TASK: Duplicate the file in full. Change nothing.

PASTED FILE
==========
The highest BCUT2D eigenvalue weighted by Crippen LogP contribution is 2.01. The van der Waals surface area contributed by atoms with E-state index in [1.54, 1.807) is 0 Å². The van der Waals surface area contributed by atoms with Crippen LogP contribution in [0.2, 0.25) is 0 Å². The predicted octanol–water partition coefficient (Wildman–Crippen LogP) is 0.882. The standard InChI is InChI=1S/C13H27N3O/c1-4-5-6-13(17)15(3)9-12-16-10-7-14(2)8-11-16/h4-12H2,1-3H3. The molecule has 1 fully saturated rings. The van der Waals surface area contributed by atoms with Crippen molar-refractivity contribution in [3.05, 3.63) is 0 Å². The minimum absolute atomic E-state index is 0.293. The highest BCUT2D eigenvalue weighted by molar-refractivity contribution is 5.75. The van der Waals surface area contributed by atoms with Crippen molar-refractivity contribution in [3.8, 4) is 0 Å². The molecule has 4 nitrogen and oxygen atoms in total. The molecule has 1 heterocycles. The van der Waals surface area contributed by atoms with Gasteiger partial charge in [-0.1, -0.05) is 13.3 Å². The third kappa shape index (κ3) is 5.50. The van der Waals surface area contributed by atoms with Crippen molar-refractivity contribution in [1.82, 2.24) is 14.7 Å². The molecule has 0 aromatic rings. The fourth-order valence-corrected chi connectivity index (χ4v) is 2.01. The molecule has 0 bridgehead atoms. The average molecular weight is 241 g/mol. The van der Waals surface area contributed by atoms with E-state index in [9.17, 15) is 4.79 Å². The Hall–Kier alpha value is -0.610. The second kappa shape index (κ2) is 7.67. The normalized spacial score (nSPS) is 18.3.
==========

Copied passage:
The highest BCUT2D eigenvalue weighted by Crippen LogP contribution is 2.01. The van der Waals surface area contributed by atoms with E-state index in [1.54, 1.807) is 0 Å². The van der Waals surface area contributed by atoms with Crippen LogP contribution in [0.2, 0.25) is 0 Å². The predicted octanol–water partition coefficient (Wildman–Crippen LogP) is 0.882. The standard InChI is InChI=1S/C13H27N3O/c1-4-5-6-13(17)15(3)9-12-16-10-7-14(2)8-11-16/h4-12H2,1-3H3. The molecule has 1 fully saturated rings. The van der Waals surface area contributed by atoms with Crippen molar-refractivity contribution in [3.05, 3.63) is 0 Å². The minimum absolute atomic E-state index is 0.293. The highest BCUT2D eigenvalue weighted by molar-refractivity contribution is 5.75. The van der Waals surface area contributed by atoms with Crippen molar-refractivity contribution in [3.8, 4) is 0 Å². The molecule has 4 nitrogen and oxygen atoms in total. The molecule has 1 heterocycles. The van der Waals surface area contributed by atoms with Gasteiger partial charge in [-0.1, -0.05) is 13.3 Å². The third kappa shape index (κ3) is 5.50. The van der Waals surface area contributed by atoms with Crippen molar-refractivity contribution in [1.82, 2.24) is 14.7 Å². The molecule has 0 aromatic rings. The fourth-order valence-corrected chi connectivity index (χ4v) is 2.01. The molecule has 0 bridgehead atoms. The average molecular weight is 241 g/mol. The van der Waals surface area contributed by atoms with E-state index in [9.17, 15) is 4.79 Å². The Hall–Kier alpha value is -0.610. The second kappa shape index (κ2) is 7.67. The normalized spacial score (nSPS) is 18.3.